To satisfy Einstein’s equation, the maximum electron velocity should be in the region of a few volts, but most workers had found grid voltages more than ten times greater. Van der Bijl suspected that the field due to the relatively high anode potential penetrated the grid and produced a “stray field” between the grid and the cathode. He designed a special version of the photoelectric tube (see Fig. 3) which allowed the distance between the grid and the anode to be preset to convenient values. The distance between the cathode and the grid could be changed while the tube was under vacuum to facilitate measurement of the contact potential between the grid and the cathode. With this apparatus he was able to find the combinations of grid and anode voltage which would just reduce the anode current to zero for various distances between the anode and the grid.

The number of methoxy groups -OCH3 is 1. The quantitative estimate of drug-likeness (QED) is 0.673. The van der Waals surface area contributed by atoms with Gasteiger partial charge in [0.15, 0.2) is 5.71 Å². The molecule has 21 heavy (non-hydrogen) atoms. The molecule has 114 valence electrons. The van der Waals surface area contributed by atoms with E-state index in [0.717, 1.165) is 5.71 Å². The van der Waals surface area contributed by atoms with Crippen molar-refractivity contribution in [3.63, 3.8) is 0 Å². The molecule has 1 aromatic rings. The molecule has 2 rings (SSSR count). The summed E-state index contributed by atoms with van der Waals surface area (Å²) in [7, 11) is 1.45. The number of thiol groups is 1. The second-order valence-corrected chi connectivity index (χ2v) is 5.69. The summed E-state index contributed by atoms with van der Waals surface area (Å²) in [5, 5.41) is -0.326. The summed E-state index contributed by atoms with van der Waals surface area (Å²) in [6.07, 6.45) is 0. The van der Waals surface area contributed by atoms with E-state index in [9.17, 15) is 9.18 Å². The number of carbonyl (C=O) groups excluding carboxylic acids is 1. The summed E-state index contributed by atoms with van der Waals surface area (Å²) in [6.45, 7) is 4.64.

The relationship is clearly linear, and by extrapolating it to the vertical axis the inferred grid voltage corresponding to zero anode potential was the same for both spacings (about 4 V). Under these inferred conditions the influence of the anode-grid field on the grid-cathode field being removed, the true retarding potential depended only on the cathode-grid potential. In this way he eventually reached voltages which came close to the value satisfying Einstein’s photoelectric equation. He concluded that the field between the anode and the grid penetrated the grid and that its effect on the cathode-grid field was proportional to the anode voltage.